How Talking About Things Can Actually Worsen Your Mood

“Does reliving the issues of the day serve any real purpose?”

Recently I met up with a few co-workers for happy hour. Yet moments, after we clocked out and headed to our destination I had a sneaky suspicion this hour, wasn’t going to be very happy….

We weren’t even out of the building before the talk turned to our annoyances: co-workers that weren’t pulling their weight; customers that were demanding things we couldn’t do; workloads too big to manage. And before I knew it a conversation that started out as a mere recollection of events turned into an exchange that had all the makings of an argument (elevated voices, sharp speech, aggravated movements)… only, we weren’t arguing.

And here’s the sad truth:

YOUR BODY CANNOT TELL THE DIFFERENCE.

Your body cannot tell the difference between the first time the THING happened, and your re-telling of the THING that happened, especially if the same emotions resurface. Your body goes through everything all over again. As long as you remain emotionally invested in the re-telling of the THING… you’re going to suffer.

Let’s say you come home from work and your spouse asks, “How was your day honey?” You start by telling him about an argument you had with a customer and then the emotion you thought you left at work is now sitting on the couch right between you and your spouse. You haven’t seen your spouse all day, and he just wanted to know how your day was – but now you’re fighting because you got offended that he didn’t want to listen to your story, or that he was taking the customer’s side.

Your fuse is much shorter because your body doesn’t understand that you aren’t arguing. And instead of getting over the issue you had, you’ve now given it more power. You’re no better than you were…

“There is a fine line between processing the experience to make it manageable, and reliving it and re-traumatizing yourself.” – Philippa Perry

Want some advice on what you can do to save yourself (and your spouse)?

LET IT STAY WHERE IT STARTED.  

You give that issue, that person, that thing more life when you continue to revisit and rehash your situation. You’ve “fanned the flames” by re-telling the story and allowing the emotion take over.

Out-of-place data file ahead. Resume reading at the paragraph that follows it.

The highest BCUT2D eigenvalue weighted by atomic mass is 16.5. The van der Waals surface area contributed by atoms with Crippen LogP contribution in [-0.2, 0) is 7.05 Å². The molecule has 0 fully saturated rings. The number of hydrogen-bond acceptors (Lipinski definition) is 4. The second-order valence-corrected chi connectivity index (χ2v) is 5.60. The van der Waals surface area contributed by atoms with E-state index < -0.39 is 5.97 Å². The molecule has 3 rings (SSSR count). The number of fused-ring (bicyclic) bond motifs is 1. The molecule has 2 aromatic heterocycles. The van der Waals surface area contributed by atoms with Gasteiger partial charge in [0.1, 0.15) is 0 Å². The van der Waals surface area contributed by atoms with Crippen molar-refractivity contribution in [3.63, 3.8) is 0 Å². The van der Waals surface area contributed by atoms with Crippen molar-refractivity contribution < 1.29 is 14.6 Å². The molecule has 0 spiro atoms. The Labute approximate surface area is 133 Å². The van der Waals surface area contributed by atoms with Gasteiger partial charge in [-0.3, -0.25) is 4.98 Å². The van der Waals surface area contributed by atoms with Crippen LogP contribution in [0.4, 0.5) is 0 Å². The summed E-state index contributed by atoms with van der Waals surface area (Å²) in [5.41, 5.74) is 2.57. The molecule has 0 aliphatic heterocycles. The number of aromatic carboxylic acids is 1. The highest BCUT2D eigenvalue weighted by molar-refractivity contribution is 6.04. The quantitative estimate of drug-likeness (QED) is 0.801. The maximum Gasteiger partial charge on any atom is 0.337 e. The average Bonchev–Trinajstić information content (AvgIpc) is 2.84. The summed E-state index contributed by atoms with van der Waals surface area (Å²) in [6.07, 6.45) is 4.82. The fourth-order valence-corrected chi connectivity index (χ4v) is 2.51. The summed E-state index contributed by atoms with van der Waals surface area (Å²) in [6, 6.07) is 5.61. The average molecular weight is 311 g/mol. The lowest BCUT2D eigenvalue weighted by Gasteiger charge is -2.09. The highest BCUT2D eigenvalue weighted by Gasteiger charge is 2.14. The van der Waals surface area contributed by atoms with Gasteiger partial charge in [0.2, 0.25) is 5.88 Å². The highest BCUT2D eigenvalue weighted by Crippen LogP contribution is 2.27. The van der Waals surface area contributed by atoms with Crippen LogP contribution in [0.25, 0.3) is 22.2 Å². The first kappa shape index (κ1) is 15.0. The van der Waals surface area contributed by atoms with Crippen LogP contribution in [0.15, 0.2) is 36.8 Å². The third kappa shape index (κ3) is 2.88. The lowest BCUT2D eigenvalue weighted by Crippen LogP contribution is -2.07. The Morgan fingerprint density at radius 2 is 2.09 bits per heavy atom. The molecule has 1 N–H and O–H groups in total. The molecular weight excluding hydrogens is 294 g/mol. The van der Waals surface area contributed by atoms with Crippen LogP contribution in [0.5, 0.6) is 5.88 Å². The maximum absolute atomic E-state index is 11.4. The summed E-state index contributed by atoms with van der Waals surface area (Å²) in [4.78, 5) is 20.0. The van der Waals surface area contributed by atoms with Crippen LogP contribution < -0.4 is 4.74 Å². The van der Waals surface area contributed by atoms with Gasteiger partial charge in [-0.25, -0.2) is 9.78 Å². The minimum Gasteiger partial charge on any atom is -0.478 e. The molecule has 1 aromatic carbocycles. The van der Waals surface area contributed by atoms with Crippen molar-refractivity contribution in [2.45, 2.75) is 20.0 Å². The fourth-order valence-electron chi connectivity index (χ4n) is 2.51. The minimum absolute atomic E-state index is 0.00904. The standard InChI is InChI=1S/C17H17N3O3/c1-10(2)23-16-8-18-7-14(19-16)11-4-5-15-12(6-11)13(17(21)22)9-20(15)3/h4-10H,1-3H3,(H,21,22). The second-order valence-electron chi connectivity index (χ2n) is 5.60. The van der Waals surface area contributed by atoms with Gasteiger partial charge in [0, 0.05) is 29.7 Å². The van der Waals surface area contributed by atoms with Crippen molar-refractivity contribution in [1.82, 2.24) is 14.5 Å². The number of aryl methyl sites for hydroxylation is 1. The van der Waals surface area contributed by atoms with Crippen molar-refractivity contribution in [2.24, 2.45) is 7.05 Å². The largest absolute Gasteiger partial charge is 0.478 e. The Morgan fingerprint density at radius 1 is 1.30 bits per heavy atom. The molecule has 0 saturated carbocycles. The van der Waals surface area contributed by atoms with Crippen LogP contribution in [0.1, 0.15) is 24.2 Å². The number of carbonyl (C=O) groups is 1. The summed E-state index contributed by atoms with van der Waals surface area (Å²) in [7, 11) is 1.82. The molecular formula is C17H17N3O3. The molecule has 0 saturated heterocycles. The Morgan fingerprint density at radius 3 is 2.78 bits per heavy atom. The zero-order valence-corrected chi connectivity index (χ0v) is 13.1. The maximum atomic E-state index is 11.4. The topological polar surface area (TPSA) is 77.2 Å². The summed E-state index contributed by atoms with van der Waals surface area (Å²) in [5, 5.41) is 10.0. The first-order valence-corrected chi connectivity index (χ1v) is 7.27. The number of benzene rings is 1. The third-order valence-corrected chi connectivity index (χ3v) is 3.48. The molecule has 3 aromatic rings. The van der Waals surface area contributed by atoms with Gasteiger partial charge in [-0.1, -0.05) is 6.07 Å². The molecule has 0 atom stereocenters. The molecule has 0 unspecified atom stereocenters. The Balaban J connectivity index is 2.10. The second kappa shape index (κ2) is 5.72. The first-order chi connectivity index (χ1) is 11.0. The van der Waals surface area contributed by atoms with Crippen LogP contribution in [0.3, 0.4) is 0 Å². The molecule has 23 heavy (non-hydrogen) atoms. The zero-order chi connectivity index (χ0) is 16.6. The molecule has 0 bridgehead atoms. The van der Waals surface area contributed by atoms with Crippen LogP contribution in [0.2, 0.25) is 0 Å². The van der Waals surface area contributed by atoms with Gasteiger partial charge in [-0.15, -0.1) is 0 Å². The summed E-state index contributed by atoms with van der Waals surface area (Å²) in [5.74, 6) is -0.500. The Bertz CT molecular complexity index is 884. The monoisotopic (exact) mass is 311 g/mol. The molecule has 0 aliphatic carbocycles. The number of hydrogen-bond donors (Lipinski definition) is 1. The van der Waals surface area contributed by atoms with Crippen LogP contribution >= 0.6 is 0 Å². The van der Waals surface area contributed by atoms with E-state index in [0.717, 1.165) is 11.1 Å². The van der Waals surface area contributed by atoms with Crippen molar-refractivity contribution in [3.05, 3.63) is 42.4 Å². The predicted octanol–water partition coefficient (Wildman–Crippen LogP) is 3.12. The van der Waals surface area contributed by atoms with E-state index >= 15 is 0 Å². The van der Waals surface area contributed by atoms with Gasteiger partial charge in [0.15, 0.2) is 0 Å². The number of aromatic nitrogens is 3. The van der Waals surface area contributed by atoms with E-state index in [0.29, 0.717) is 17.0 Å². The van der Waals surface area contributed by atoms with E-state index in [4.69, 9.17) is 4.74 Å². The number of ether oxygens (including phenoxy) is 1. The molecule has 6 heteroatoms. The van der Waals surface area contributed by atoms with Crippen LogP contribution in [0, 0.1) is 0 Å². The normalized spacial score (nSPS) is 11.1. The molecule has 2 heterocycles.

Remember most humans are empathetic and if your spouse is like mine he will take on your pain, your anger, your frustration, and your sadness. Then BOTH of you are affected by whatever it was that originally had only happened to you.

When you get home don’t even acknowledge that it happened. Because… I ask again, “does reliving the issues of the day serve any real purpose?”

Tell me about it: Why do you re-tell stories of frustration to other people?


(Image courtesy of: https://www.flickr.com/photos/lentzstudios/)

Flashback: Take the Risk Even If Nobody Is Holding Your Hand!

Original Post Date: July 2014

“and then I discovered that if there is something that ‘nobody wants to do’ that is a great opportunity to really rise to the challenge and make a difference.”

I have an interview today. It’s an interview for a department transfer and subsequently,  a promotion.

In the weeks preceding this one, I discussed this interview with a lot of people; I wanted their advice and their support. Sadly I was met with a lot of discouraging conversation. The first words out of my boss’ mouth were, “Oh, that job is really hard… Stacy* hated it. She was really unhappy.” Really?

She then told me with a shrug, “maybe they’ve changed the position since she left – you never know.” I hate when people shrug. It makes me feel like they are calling me stupid.

Another co-worker had the same reaction, “Yah, that job – it made Stacy so unhappy. She hated it.” At first, I started to question my decision. Maybe I didn’t want the job, maybe it wasn’t for me.

However, on my way to work this morning I had an epiphany: maybe I had been thinking about this too minimally – focusing on individual things about my current position – the trivial, monotonous things that everyone in my position hates doing…

Instead, maybe the thing that ‘nobody wants to do,’ is actually an entire POSITION.

Everyone’s breaking point is different. Maybe Stacy didn’t like the job, but maybe she was lazy and didn’t want to work very hard, or maybe she didn’t understand the purpose of her job in the grand scheme of things, or maybe she just didn’t care at all.

Either way, I’m not Stacy. I could love this job or I could hate it, but at least I am taking a chance on something.

Wish me luck!

Edited to Update: I KILLED IT. No matter what happens now, I feel 100% confident with HOW I interviewed.

Additional Update: I did not get the job. But instead, got a promotion within my current position, and additional responsibilities.


(image courtesy of: https://www.flickr.com/photos/smithser/)